(v) Great attention should be given to the learning of
vocabulary. The mastering of vocabulary is essential, what-
ever method is employed, though it may be sufficient in some
cases for the pupil to know the meaning of a French word or
phrase (if possible in the form a simple équivalent)of French
when he meets it. The retranslation exercises are designed to
concentrate attention on the French text. It is French that
the pupil has to impress on his memory, and endthis should be
kept in view in the translation of French into English, other-
wise it is the English which will be remembered,
and not the French text.
(vi) Grammatical forms and syntax should be leamed as they
occur, and revised at such intervais as are found necessary.
The sections on grammar remain as in Book i. some mis-;
takes {e.g. 13), hâve been corrected; le invariable§ has been
included in and sections§ 22, hâve been added on the Past
Participle and Subjunctive.
We wish once more to aeknowledge our indebtedness to
MM. C. Goulet and C. 0. Vilpelle for reading through the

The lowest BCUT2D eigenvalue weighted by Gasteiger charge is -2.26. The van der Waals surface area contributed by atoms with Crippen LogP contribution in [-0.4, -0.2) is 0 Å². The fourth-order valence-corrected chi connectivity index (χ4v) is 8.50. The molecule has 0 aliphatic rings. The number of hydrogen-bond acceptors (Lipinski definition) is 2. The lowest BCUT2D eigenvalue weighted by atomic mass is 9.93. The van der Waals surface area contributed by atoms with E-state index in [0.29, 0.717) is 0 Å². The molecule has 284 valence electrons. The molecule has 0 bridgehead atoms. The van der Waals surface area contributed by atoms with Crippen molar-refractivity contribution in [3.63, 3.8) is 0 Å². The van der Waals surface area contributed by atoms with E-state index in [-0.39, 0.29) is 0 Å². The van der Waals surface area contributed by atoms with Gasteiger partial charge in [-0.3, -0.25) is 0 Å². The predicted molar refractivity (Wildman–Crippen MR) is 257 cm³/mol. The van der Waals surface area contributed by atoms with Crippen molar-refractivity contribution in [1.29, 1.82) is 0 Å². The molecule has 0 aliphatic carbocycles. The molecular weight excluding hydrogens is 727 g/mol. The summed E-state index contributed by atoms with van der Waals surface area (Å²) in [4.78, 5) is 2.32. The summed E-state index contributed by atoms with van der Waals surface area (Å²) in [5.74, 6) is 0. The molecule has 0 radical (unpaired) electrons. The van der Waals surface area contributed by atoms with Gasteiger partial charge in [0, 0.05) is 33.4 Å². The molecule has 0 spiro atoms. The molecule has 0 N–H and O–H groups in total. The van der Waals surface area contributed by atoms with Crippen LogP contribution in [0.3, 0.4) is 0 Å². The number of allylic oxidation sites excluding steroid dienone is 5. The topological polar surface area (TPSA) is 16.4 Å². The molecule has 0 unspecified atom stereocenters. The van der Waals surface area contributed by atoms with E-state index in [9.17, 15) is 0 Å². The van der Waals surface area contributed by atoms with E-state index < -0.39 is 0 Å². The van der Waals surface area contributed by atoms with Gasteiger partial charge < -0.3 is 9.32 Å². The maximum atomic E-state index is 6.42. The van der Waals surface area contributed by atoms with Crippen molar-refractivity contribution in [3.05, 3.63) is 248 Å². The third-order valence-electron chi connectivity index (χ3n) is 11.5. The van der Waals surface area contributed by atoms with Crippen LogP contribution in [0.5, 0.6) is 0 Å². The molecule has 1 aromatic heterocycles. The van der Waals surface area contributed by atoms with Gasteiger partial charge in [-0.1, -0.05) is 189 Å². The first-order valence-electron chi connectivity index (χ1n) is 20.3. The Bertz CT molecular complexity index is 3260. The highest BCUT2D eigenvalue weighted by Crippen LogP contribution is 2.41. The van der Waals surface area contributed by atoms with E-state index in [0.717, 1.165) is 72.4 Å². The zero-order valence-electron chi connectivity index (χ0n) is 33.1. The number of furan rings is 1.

French text and offering many valuable suggestions.
H. L. H.
Mkrchant Tayloks' School,
December 1906.VI MODERN BOOK—FRENCH II.
TABLE DES MATIÈEES
LEÇON
I. La Gare, 1
II. La Gare (suite), 2
III. Au Bureau de Poste, . 3
IV. Au de Poste (suite), 5
V. Dans la Rue, . 6
VI. Sur le Bateau, 7
VII. A l'Hôtel, 9
VIII. A l'Hôtel (suite), 10
IX. Une Nuit qu'on entendait la Mer sans la 11
X. La Source et l'Océan, 13
XI. La Source, 13
xiL Après la Bataille, 14
—Une Visite à Paris (sïiite)
XIII. Le Calendrier Français, 16
XIV. Le Français (suite). 17
XV. La Mi-Carême, 18
XVI. La Mi-Carême (suite), 19
XVII. La 20
XVIII. La Marseillaise, 21
XIX. Poisson d'Avril, 22Le
XX. Les Wagons à Impériale, 23
XXI. Le Bois de Meudon et Versailles, 25
XXII. Versailles, 25
27XXIII. Versailles (siiite),
28XXIV. Le Parc de Versailles,
—Un Voyage en Bretagne
XXV. Bretagne, 30En Route pour la
XXVI. Saint-Malo, . 31
32XXVII. Saint-Malo (suite),
33XXVIII. L'Hôtel,
34XXIX. La Mer,